Tuesday, April 28, 2009

My Visitor

And the visitor was.....................Lisa! That is clickable. Check out her blog for great photos of her trip and the University of Washington & Seattle.

Sunday, April 26, 2009

Questions Answered

Yes, my son needed meds for many many years, IMHO. However, it took until late 2007 to get the bipolar & ADD/ADHD diagnosis. With that, the doctors suggested only addressing one medical issue at a time thru meds. We felt the bipolar was the more pressing, so medicated that first, starting in 2008. Gave it a good long time, watched for side affects and negative reactions thru bloodwork. It was all a go. Went to annual physical a few weeks ago, and all discussed adding ADD/ADHD meds on board. We all went for it. Sadly, in our state of WA, a child is in charge of their mental health plan as of age 14. It's appalling and I have no idea who to beat over the head for that rule! But it is what it is. We literally cannot force him to take a single pill. It has to be his choice, and his doing, with his doctor (he's 14). Another thing that did not help is that my spouse thought and believed for over a decade that my son's problems were just a sign of my failure as a parent. Our marriage is still recovering from that. It's a long road. Dealing with a child like this, and a spouse like that. But, we are moving forward.

I do not know an exhaustive list of Tourette's symptoms. My sons are facial/motor ticks and screaming outbursts. He has sworn maybe once ever. He just freaks out and screams uncontrollably, verbally. Too much for a teacher or parent to deal with, unmedicated.

Friday, April 24, 2009

Favorite Blogger in Town

I'm so excited. My all time favorite blogger buddy is in town. We are meeting up today, going cycling (I have two of everything, including bikes), and seeing the sites of Seattle. Any guesses as to who is visiting? One hint: I visited her in the summer of 2007 when we testified in her state in a lawsuit. Don & Be, you are my favorite Blogger couple. When ya gonna come to town?

By the way my 14yr old started ADD/ADHD meds. It's been a miracle. He says he feels so much smarter. We think that translates to, he can focus at home and school, and can make good decisions (most of the time). That is a HUGE improvement. This is the ticket. This is his "stay out of jail" card. Not kidding. It's that much of an improvement for him. We also have doubled the mood stabilizing meds for our 10yr old (Aspergers, Tourette's), seeing as his Tourette's outbursts increased substantially last week. Going much better now that the extra meds have kicked in. Always exiting around here...............

Saturday, April 4, 2009

Behavior Chart

Thanks Lauri for the Behavior Chart (clickable)!!

The Invisible Mother

Found this on the Hoover's blog. It's a must read:

Invisible Mother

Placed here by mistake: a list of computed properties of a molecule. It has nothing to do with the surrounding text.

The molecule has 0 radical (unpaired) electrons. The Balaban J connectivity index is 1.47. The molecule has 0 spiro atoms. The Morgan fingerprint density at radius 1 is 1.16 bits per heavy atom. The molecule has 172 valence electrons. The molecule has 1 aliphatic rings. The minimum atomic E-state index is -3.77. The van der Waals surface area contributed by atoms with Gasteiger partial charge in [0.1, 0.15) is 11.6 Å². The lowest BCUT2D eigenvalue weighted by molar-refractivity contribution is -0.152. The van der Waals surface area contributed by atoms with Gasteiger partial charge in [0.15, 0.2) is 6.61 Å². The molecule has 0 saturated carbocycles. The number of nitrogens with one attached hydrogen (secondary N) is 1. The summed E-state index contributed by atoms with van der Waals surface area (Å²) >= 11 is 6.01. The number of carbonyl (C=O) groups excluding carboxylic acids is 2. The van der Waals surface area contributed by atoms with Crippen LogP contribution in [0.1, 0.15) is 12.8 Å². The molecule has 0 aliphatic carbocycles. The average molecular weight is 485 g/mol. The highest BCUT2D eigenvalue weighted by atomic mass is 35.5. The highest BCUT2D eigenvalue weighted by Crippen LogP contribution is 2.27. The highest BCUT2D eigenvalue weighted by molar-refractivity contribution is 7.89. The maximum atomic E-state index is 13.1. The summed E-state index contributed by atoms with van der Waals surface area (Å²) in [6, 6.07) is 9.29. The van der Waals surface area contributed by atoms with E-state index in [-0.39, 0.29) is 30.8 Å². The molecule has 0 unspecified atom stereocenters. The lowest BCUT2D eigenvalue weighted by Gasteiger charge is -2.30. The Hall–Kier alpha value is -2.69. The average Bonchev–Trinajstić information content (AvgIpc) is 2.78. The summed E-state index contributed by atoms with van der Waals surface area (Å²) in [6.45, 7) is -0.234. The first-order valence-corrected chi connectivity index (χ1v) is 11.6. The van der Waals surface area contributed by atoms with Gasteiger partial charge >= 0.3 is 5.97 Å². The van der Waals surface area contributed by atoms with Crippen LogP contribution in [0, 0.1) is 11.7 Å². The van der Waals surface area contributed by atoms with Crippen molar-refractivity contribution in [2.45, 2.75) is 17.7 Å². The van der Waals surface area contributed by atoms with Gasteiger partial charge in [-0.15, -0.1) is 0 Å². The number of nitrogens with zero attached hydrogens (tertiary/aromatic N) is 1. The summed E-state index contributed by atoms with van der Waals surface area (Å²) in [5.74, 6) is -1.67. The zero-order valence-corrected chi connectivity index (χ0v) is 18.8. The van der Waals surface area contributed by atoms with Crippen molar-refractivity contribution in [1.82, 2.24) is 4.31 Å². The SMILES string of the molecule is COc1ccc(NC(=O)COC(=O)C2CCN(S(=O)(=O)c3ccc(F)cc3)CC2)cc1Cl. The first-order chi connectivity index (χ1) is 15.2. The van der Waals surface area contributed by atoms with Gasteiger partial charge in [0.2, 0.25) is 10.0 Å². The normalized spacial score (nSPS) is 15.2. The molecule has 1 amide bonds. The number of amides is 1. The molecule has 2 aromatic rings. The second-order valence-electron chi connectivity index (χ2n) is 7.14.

It all began to make sense, the blank stares, the lack of response, the way one of the kids will walk into the room while I'm on the phone and ask to be taken to the store. Inside I'm thinking, 'Can't you see I'm on the phone?'Obviously not. No one can see if I'm on the phone, or cooking, or sweeping the floor, or even standing on my head in the corner, because no one can see me at all. I'm invisible. The invisible Mom. Some days I am only a pair of hands, nothing more! Can you fix this? Can you tie this? Can you open this?? Some days I'm not a pair of hands; I'm not even a human being. I'm aclock to ask, 'What time is it?' I'm a satellite guide to answer, 'What number is the Disney Channel?' I'm a car to order, 'Right around 5:30,please.'I was certain that these were the hands that once held books and the eyes that studied history and the mind that graduated summa cum laude-but now, they had disappeared into the peanut butter, never to be seen again. She's going, she's going, she's gone!?One night, a group of us were having dinner, celebrating the return ofa friend from England . Janice had just gotten back from a fabulous trip, and she was going on and on about the hotel she stayed in. I was sitting there, looking around at the others all put together so well.It was hard not to compare and feel sorry for myself. I was feeling pretty pathetic, when Janice turned to me with a beautifully wrapped package, and said, 'I brought you this.' It was a book on the great cathedrals of Europe . I wasn't exactly sure why she'd given it to me until I read her inscription: 'To Charlotte, with admiration for the greatness of what you are building when no one sees.'In the days ahead I would read - no, devour - the book. And I would discover what would become for me, four life-changing truths, after which I could pattern my work: No one can say who built the great cathedrals - we have no record of their names. These builders gave their whole lives for a work they would never see finished. They made great sacrifices and expected no credit. The passion of their building was fueled by t heir faith that the eyes of God saw everything.A legendary story in the book told of a rich man who came to visit the cathedral while it was being built, and he saw a workman carving a tiny bird on the inside of a beam. He was puzzled and asked the man, 'Why are you spending so much time carving that bird into a beam that will be covered by the roof, No one will ever see it. And the workman replied, 'Because God sees..'I closed the book, feeling the missing piece fall into place. It was almost as if I heard God whispering to me, 'I see you, Charlotte. I seethe sacrifices you make every day, even when no one around you does.'No act of kindness you've done, no sequin you've sewn on, no cupcake you've baked, is too small for me to notice and smile over. You are building a great cathedral, but you can't see right now what it will become. At times, my invisibility feels like an affliction. But it is not a disease that is erasing my life. It is the cure for the disease of my own self-centeredness. It is the antidote to my strong, stubborn pride.I keep the right perspective when I see myself as a great builder. As one of the people who show up at a job that they will never see finished, to work on something that their name will never be on. The writer of the book went so far as to say that no cathedrals could ever be built in our lifetime because there are so few people willing to sacrifice to that degree.When I really think about it, I don't want my son to tell the friend he's bringing home from college for Thanksgiving, 'My Mom gets up at 4in the morning and bakes homemade pies, and then she hand bastes a turkey for 3 hours and presses all the linens for the table.' That would mean I'd built a shrine or a monument to myself. I just want him to want to come home. And then, if there is anything more to say to his friend, to add, 'You're gonna love it there.'As mothers, we are building great cathedrals. We cannot be seen if we're doing it right. And one day, it is very possible that the world will marvel, not only at what we have built,but at the beauty that has been added to the world by the sacrifices of invisible women.Great Job, MOM!Share this with all the Invisible Moms you know...I just did. This is beautiful.